Ms Thida burns rice husks to make valuable ash
Although very busy supervising the construction of our new house in Pyin Oo Lwin, I took a week off to give a training in the Shwe Nadi Monastery, near Kyaukbadaung in the Dry Zone of Burma. Everyone up in our hill town of Pyin Oo Lwin warned me not to go to Kyaukbadaung, as it would be too hot and dangerous for my health! Well, I survived by drinking 3 to 5 liters of water per day and limiting my working time to about 4 hours per day. Why so hot? Well, the Dry Zone is the equivalent of Death Valley in Burma. It very rarely rains there, but when it does, the water scours the land, badly eroding it. Needless to say, daytime temperatures were over 100 degrees F and at night, the mercury only dropped a couple of notches. However, I soldiered on!
The head monk at Shwe Nadi is a very progressive leader, already recognized for his efforts in reforesting the surrounding area. I was impressed by his tree nursery, where he grows saplings, which he provides free to neighboring farmers. Just the kind of fellow that I like to partner with.
The main innovation in this training was the use of new stainless steel molds that I commissioned from our neighborhood steel fabricator in Pyin Oo Lwin. I got two sets made up – one for a 5 inch stove and one for a 6 inch stove, for around $35 per set. The molds were not quite as successful as I had hoped, as we had difficulty extracting the bricks, without breakage. However, we learned quite a few lessons and I expect the stainless steel molds to be a standard part of the Solar Roots repertoire in the future. It is my plan to leave a set of these molds in the village after each training, as they are very robust and should be able to be used to make thousands of bricks in their lifetime.
I also experimented with new mixtures for the bricks, as I was advised to add lime and cut down on the cement. The mixture that I have used in the past has been one part Portland cement, one part sand and one part rice husk ash and I have found this to be successful, given enough time to allow the brick to dry before removing it from the mold. However, at Shwe Nadi , I was a bit under the gun to get the bricks out and built into functioning stoves. Sad to say, the lime proved to be a step backwards – it produced weak bricks that just didn’t hold together. So, I’m going back to the tested and tried mixture.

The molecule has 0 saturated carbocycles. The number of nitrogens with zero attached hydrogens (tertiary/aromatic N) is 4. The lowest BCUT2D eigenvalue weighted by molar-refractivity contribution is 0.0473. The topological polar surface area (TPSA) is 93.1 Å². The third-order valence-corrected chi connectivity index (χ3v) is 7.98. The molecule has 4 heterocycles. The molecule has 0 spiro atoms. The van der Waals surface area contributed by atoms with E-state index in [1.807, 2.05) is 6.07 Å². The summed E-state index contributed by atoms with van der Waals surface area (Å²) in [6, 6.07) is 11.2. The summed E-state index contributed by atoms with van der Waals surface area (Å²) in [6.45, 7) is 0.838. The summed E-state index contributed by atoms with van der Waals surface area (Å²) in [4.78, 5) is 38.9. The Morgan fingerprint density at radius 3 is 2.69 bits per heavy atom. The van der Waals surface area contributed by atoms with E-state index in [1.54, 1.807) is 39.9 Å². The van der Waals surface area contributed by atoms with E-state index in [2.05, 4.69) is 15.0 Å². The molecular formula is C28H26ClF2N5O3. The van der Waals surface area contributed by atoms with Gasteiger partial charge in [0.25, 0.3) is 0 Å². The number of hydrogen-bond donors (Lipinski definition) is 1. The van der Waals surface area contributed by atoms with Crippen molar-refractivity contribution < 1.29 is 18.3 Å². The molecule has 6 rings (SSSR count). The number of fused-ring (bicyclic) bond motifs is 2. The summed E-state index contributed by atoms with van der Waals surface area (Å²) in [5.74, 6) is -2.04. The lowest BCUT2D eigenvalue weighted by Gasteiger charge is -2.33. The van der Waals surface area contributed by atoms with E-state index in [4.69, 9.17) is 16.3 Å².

One of the encouraging outcomes of this training was meeting two young men that were passionate about improved cook stoves. I first noticed them in class when they asked very thoughtful questions. Later they worked with me making bricks and demonstrating a throw-together stove made from adobe bricks.
So, despite the disappointments, I feel that I laid the foundation for future stove building in Shwe Nadi. The Dry Zone is as dependent on wood for cooking fuel as any other area in Burma. But the forests are long gone and fuel conservation is an utmost priority. Given good health and good luck, I will return to Shwe Nadi to work with the good folks there to help them to reduce their wood consumption and to bring back the forest.
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Our local welder makes up the molds
Filling the molds with the cement/ash/lime mixture
A monk explains the stove to his students
A stove that built back in 2014
Sunrise over Bagan - on our day off!